Most store-bought chickens are killed at 5-8 weeks of age and turkeys at 14 to 18 weeks of age, either one can be used to make sausage. In fact, interest in poultry meat, has risen to an all-time high among commercial sausage makers. One of the biggest drawbacks people have with sausage is that it has a lot of fat which means it is a high calorie food. Poultry is much leaner, and since the new wave of home-based sausage makers are interested in eating healthier, chicken and turkey are viable alternatives to pork.

Fellow sausage maker Dave Gates is the man who introduced me to this affordable alternative to pork several years ago during his tenure at Idaho Sausage, and I’ve been using it to make fresh sausage ever since. By using chicken thigh meat, I’m able to keep the fat content low and still produce a reasonably moist product. Chicken or turkey breast meat, on the other hand, is far too dry without the addition of at least some added fat.

If you are an adventurous type, homemade chicken or turkey sausage is easily made with regular kitchen tools. The flavor can be adjusted to satisfy your preferences and you can make chicken Italian sausage at home for about half as much as store bought. If you don’t have access to a meat grinder or food processor, your local butcher may grind the chicken after hours.

Chicken Italian Sausage
When you tire of eating the same old sausage, made from the usual meats, why not opt for a new twist on an old favorite. The new chicken Italian sausage merges the earthy flavor of garlic and herbs with the pleasing flavor of chicken. Whether it’s grilled and served with sautéed vegetables or on a bun, chicken Italian sausage is sure to please.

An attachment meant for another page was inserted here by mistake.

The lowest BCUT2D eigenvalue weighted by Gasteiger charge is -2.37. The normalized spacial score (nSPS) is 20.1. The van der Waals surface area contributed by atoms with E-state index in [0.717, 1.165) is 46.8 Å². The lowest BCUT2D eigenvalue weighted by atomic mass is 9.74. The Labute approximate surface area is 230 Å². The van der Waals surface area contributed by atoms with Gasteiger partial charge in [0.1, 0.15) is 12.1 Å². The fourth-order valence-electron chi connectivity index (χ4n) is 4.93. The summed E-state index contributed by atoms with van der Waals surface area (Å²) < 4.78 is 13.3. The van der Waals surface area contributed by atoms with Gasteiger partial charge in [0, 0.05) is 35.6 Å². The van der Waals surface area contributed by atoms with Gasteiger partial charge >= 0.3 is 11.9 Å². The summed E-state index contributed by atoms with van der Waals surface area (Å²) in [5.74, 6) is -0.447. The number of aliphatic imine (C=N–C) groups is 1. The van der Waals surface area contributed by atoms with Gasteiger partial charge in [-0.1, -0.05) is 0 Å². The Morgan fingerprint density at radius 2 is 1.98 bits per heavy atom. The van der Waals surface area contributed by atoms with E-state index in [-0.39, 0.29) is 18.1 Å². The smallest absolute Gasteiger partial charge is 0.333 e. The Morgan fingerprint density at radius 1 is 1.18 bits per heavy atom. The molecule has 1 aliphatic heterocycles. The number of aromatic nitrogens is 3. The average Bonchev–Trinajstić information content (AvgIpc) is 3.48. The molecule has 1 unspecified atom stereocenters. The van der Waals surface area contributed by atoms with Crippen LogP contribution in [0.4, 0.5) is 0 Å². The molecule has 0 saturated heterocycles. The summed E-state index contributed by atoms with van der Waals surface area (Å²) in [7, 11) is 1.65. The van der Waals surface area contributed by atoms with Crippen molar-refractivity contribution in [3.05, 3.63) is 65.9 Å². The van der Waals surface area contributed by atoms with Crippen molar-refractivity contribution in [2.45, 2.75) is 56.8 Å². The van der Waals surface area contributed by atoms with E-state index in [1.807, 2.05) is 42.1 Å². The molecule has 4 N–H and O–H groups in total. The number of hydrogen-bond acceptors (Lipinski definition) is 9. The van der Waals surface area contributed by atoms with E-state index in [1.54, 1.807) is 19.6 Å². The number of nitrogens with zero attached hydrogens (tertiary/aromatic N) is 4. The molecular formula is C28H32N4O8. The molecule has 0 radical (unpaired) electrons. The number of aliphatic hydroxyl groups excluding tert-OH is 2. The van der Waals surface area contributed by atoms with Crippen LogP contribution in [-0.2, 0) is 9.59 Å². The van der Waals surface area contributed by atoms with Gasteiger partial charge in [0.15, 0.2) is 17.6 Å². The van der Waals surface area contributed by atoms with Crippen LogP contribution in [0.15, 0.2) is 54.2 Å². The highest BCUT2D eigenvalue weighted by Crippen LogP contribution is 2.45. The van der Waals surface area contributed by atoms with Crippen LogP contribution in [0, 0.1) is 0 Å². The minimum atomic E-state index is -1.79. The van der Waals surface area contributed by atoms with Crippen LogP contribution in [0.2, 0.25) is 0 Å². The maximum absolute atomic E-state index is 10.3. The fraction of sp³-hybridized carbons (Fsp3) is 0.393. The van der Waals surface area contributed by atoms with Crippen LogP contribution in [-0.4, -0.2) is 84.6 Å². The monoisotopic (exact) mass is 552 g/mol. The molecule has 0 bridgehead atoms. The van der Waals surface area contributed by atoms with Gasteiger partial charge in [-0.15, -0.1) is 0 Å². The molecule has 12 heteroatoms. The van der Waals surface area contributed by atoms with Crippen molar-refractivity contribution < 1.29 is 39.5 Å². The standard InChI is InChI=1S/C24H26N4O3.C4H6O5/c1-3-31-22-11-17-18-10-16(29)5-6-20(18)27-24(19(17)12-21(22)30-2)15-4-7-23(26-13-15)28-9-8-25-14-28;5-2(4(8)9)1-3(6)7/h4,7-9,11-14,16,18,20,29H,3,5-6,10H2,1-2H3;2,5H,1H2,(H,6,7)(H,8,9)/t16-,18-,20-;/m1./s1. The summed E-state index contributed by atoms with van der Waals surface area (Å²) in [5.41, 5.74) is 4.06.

5 lbs chicken thighs w/skin [2.27 kg]
2 1/2 tbsp table salt [54.8 g]
1 tsp oregano powder [2.3 g]
1 1/2 tsp garlic powder [4.65 g]
1 1/2 tsp coarse black pepper [3.9 g]
1 tbsp red pepper flakes [6.3 g]
1 1/2 tbsp dried parsley flakes [1.85 g]
2 tbsp fennel seed, cracked [21.6 g]
2 tbsp paprika [14.4 g]
2 tbsp powdered dextrose [17.4 g]
1/2 cup fresh cilantro chopped [23 g]
1/2 cup chicken broth [118 ml]
32-35mm prepared hog casings

1. Chill boneless thighs to 34°F (1°C), grind once through a 1/4” (6mm) plate.
2. Combine ground chicken and remaining ingredients in a large bowl or tub; mix/knead well until the mixture is sticky and batter like.
3. Do a taste test by cooking a small thin patty, cool patty briefly prior to tasting, then add additional seasonings to the meat batter if desired.
4. Stuff the seasoned sausage batter into prepared 32-35mm hog casings; twist into 5-6” (13-15 cm) links.
5. To use bulk style, stuff meat batter into poly meat bags or shape the batter mixture into equal size patties.
6. Pan fry, grill, broil or bake fresh sausage at medium heat until it’s brown on the outside and no longer pink inside.*
7. Refrigerate sausage up to 5 days or vacuum seal and freeze up to 6 months.

Notes:
Serve chicken Italian sausage links atop a crusty roll with a swipe of yellow mustard and mayo, smothered with sautéed onions and sweet bell peppers.

*The USDA suggests cooking fresh sausage to an internal temperature of 160°F (70°C) when checked with a quick-read thermometer. It takes about 10 seconds for the temperature to be accurately displayed with this unit.